Northern Dutchess NAACP has Historic Law Passed
On November 6th, legislation proposed by The National Association for the Advancement of Colored People (NAACP), Northern Dutchess Branch, was unanimously sponsored and passed by the City of Poughkeepsie Common Council. The legislation struck down a 50-year-old ordinance making it unlawful to ride bicycles not registered with the police department.
For hundreds of years, Black people have had their free movement and modes of transportation restricted – by foot, horse, coach, train, trolley, streetcar, bicycle, bus, and automobile. It is no coincidence that these ordinances went into effect in Poughkeepsie in 1973, on the heels of the enormous wins of the civil rights movement and at the advent of the war on drugs; in fact, these bicycle registration ordinances went into effect less than six weeks after the notorious Rockefeller Drug Laws were signed into law.
In addition to the pretextual nature of such statutes, including controversial Stop & Frisk policies, laws that erect barriers to the free movement of citizens are a part of a concept known as arrested mobility. These can be traced back regionally to the Provincial NY Slave Codes of 1702. Such public policy was resurrected by the Jim Crow South after Reconstruction and was used specifically regarding bicycles by the Nazis in occupied territories, most notably the Netherlands.
Branch President Barrington R. Atkins said, “It is our duty to dismantle all systems of inequality. Legislative changes such as this send a message to lawmakers and law enforcement that the fight for civil rights is alive and well here in the City of Poughkeepsie. This is a small step toward decriminalizing the daily lives of people of color, and there will be more to come.”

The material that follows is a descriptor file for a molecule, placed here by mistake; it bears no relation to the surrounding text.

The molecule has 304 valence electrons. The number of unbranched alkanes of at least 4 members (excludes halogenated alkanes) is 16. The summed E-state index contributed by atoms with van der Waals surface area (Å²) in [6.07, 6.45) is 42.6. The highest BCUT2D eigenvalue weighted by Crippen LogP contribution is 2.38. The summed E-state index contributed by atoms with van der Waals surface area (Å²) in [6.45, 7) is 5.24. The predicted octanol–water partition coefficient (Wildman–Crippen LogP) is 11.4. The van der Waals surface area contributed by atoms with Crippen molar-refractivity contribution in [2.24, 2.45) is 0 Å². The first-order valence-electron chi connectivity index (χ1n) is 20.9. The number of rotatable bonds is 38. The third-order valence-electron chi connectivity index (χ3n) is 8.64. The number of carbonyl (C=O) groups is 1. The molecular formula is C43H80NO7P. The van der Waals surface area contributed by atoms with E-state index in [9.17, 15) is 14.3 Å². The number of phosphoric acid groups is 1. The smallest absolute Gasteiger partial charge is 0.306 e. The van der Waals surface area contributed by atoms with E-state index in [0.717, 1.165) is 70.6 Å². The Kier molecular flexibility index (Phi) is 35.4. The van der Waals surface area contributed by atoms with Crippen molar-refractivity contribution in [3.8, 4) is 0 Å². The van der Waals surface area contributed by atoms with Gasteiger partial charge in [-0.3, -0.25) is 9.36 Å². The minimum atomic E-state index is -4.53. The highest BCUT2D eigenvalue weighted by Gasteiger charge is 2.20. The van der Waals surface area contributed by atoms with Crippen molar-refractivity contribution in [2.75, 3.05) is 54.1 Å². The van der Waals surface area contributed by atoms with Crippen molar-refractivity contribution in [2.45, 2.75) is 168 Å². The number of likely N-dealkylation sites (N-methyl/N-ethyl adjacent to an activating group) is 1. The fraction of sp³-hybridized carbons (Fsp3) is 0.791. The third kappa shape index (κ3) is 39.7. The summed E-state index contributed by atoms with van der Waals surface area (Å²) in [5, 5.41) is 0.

Branch Vice President Robin Green, who also serves on the Criminal Justice Committee, believes that “While it was a proud moment for this great organization and the legislative effort led by our criminal Justice committee, let us not wait another 50 years for equity and social Justice to be realized for our most basic rights. I believe ‘Injustice anywhere is a threat to Justice everywhere,’ as MLK Jr. said. We still have a lot of work to do.”
Executive Committee member D. Jen Brown, Esq., added, “On Monday, 11/6/23, the City of Poughkeepsie Common Council spoke with one voice to remove a historically discriminatory restriction on the mobility of Poughkeepsie residents. Their vote is a step forward toward a stronger, more unified Poughkeepsie community.”
From Rosa Parks and the Montgomery Bus Boycotts of 1955-56 to riding bicycles today in the City of Poughkeepsie, the NAACP is committed to achieving equity, political rights, and social inclusion by advancing policies and practices that expand human and civil rights, eliminate discrimination, and accelerate the well-being, education, and economic security of Black people and all persons of color.
The Northern Dutchess NAACP is committed to a world without racism where Black people enjoy equitable opportunities in thriving communities. Our work is rooted in racial equity, civic engagement, and supportive policies and institutions for all marginalized people. For more information, please contact the branch by email at firstname.lastname@example.org, by telephone at (845) 546- 1067, or on Facebook at fb.me/ndnaacp.